Steve I think this is a great thought provoking post. Rahlyn, in the comment above touches on part of what I think the heart of the problem is.
For me it boils down to two questions: 1) What do patients want/expect from Pharma participation in Social Media? 2) How can Pharma participation in Social Media improve the patient experience?
Unfortunately social media is often viewed too rigidly through the “ROI centric” marketing eye… as a medium about interaction and community not interruption and one way communication there is a fundamental flaw in viewing SM simply as a marketing tool. It can be that, but its much more. As you said stated in your post, a short term outlook on commitment/return on investment lends itself to such thinking.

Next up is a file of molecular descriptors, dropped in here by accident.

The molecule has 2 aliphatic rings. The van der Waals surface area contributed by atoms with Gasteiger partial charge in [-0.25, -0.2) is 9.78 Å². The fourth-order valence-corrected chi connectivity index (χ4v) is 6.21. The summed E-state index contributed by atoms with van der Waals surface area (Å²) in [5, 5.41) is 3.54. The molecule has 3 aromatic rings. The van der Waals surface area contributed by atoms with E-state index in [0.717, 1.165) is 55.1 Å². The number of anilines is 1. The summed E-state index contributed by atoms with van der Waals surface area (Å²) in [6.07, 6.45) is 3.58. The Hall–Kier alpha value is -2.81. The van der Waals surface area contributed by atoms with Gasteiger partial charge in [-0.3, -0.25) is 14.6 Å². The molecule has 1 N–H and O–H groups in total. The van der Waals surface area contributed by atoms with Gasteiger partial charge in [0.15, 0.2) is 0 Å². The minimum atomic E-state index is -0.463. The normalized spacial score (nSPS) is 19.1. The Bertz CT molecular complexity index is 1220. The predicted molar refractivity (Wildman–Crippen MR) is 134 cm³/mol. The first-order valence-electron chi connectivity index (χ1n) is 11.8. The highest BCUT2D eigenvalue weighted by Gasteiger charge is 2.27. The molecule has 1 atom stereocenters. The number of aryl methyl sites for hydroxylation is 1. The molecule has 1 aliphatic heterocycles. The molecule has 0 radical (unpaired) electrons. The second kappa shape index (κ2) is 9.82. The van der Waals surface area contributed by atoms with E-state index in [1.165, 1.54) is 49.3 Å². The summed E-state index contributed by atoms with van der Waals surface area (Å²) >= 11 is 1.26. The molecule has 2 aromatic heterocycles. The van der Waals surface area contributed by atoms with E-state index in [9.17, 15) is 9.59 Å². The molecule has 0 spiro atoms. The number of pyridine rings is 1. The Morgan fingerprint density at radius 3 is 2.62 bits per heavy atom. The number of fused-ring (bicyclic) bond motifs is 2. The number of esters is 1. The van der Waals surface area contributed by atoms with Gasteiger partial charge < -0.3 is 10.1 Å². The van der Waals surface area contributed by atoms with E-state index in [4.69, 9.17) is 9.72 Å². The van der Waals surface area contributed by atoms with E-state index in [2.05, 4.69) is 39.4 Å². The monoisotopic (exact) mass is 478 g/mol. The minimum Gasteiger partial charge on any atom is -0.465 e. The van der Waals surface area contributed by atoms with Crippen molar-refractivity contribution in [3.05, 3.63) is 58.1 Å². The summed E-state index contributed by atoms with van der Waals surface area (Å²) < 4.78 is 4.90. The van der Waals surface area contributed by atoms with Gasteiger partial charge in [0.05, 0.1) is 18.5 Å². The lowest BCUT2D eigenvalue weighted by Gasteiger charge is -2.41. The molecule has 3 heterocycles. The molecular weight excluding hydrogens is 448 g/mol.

Until this mentality is overcome, and the above 2 questions are answered (the answers vary by patient type mind you), Social Media and Pharma will not ever mix in a meaningful way… it will simply be more of the same push marketing but in a shiny new outfit.
John McElhenney says
What a timely post Steve. I’m going to list you as a reference on my take on the Pfizer Facebook Hack issue. I think you go a long way towards defining the problem. The solution? Well, let’s keep talking, shall we?
jason @ cinnamon agency says
It is laziness that causes people not to use Social Media combined with an unwillingness to even try to learn.
They are the ones who will be left behind!